Independent Association Between Lower Level of Social Support and Higher Coagulation Activity Before and After Acute Psychosocial Stress

Department of Clinical Psychology and Psychotherapy, University of Zurich, Zurich, Switzerland.
Psychosomatic Medicine (Impact Factor: 3.47). 01/2009; 71(1):30-7. DOI: 10.1097/PSY.0b013e31818f6868
Source: PubMed


To investigate the relationship between social support and coagulation parameter reactivity to mental stress in men and to determine if norepinephrine is involved. Lower social support is associated with higher basal coagulation activity and greater norepinephrine stress reactivity, which in turn, is linked with hypercoagulability. However, it is not known if low social support interacts with stress to further increase coagulation reactivity or if norepinephrine affects this association. These findings may be important for determining if low social support influences thrombosis and possible acute coronary events in response to acute stress. We investigated the relationship between social support and coagulation parameter reactivity to mental stress in men and determined if norepinephrine is involved.
We measured perceived social support in 63 medication-free nonsmoking men (age (mean +/- standard error of the mean) = 36.7 +/- 1.7 years) who underwent an acute standardized psychosocial stress task combining public speaking and mental arithmetic in front of an audience. We measured plasma D-dimer, fibrinogen, clotting Factor VII activity (FVII:C), and plasma norepinephrine at rest as well as immediately after stress and 20 minutes after stress.
Independent of body mass index, mean arterial pressure, and age, lower social support was associated with higher D-dimer and fibrinogen levels at baseline (p < .012) and with greater increases in fibrinogen (beta = -0.36, p = .001; DeltaR(2) = .12), and D-dimer (beta = -0.21, p = .017; DeltaR(2) = .04), but not in FVII:C (p = .83) from baseline to 20 minutes after stress. General linear models revealed significant main effects of social support and stress on fibrinogen, D-dimer, and norepinephrine (p < .035). Controlling for norepinephrine did not change the significance of the reported associations between social support and the coagulation measures D-dimer and fibrinogen.
Our results suggest that lower social support is associated with greater coagulation activity before and after acute stress, which was unrelated to norepinephrine reactivity.

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Available from: Roland Von Känel, Jun 30, 2014
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    • "Here, we investigated for the first time in a placebocontrolled within-subjects design whether in healthy men NE-infusion induces sAA increases as commonly observed in reaction to acute psychosocial stress (Rohleder et al., 2006; Wirtz et al., 2009; Thoma et al., 2012), and whether these potential increases relate to alpha-adrenergic receptor mechanisms. We infused a NE-stress-reactivity mimicking dosage of NE with and without non-selective U. Kuebler et al. alpha-adrenergic blockade by phentolamine and repeatedly measured sAA levels before and several times after infusion procedures. "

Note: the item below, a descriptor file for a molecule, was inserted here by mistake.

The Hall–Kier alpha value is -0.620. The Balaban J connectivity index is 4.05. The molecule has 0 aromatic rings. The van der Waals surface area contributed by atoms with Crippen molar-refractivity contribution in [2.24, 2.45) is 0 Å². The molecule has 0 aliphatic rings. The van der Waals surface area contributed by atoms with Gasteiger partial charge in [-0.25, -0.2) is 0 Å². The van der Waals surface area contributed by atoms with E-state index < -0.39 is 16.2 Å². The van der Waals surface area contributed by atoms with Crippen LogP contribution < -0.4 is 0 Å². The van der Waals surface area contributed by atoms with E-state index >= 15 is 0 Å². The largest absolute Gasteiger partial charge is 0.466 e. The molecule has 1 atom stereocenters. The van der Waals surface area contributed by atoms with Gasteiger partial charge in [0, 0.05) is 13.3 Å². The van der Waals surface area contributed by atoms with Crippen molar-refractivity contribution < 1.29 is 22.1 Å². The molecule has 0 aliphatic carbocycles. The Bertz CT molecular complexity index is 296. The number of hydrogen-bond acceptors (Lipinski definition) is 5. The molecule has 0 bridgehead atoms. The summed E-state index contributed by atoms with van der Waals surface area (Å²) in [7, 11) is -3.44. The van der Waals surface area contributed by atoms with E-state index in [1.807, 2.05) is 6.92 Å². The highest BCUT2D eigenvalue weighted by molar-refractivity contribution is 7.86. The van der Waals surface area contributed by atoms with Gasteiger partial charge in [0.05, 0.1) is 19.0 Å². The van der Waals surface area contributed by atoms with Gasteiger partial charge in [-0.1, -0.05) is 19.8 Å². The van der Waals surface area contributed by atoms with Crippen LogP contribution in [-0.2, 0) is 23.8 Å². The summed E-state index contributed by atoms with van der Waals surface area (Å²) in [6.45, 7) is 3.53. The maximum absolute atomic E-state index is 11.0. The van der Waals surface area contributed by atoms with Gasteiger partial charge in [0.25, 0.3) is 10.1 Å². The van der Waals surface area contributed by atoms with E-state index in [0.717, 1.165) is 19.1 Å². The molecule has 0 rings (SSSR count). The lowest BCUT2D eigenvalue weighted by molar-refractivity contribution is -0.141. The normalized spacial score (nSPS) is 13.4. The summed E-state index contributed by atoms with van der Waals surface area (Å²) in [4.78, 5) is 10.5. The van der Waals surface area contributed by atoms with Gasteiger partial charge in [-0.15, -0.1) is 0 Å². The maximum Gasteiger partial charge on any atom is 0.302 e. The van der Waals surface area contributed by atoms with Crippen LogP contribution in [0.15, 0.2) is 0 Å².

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    ABSTRACT: BACKGROUND: Mental stress reliably induces increases in salivary alpha amylase (sAA), a suggested surrogate marker for sympathetic nervous system (SNS) reactivity. While stress-induced sAA increases correlate with norepinephrine (NE) secretion, a potential mediating role of noradrenergic mechanisms remains unclear. In this study, we investigated for the first time in humans whether a NE-stress-reactivity mimicking NE-infusion with and without alpha-adrenergic blockade by phentolamine would induce changes in sAA. METHODS: In a single-blind placebo-controlled within-subjects design, 21 healthy men (29-66 years) took part in three different experimental trials varying in terms of substance infusion with a 1-min first infusion followed by a 15-min second infusion: saline-infusion (trial-1), NE-infusion (5 μg/min) without alpha-adrenergic blockade (trial-2), and with phentolamine-induced non-selective blockade of alpha1- and alpha2-adrenergic receptors (trial-3). Saliva samples were collected immediately before, during, and several times after substance infusion in addition to blood pressure and heart rate readings. RESULTS: Experimental trials significantly differed in sAA reactivity to substance-infusion (p=.001) with higher sAA reactivity following NE-infusion with (trial-3; p=.001) and without alpha-adrenergic-blockade (trial-2; p=.004) as compared to placebo-infusion (trial-1); sAA infusion reactivity did not differ between trial-2 and trial-3 (p=.29). Effective phentolamine application was verified by blood pressure and heart rate infusion reactivity. Salivary cortisol was not affected by NE, either with or without alpha-adrenergic-blockade. CONCLUSIONS: We found that NE-infusion stimulates sAA secretion, regardless of co-administered non-selective alpha-adrenergic blockade by phentolamine, suggesting that the mechanism underlying stress-induced sAA increases may involve NE.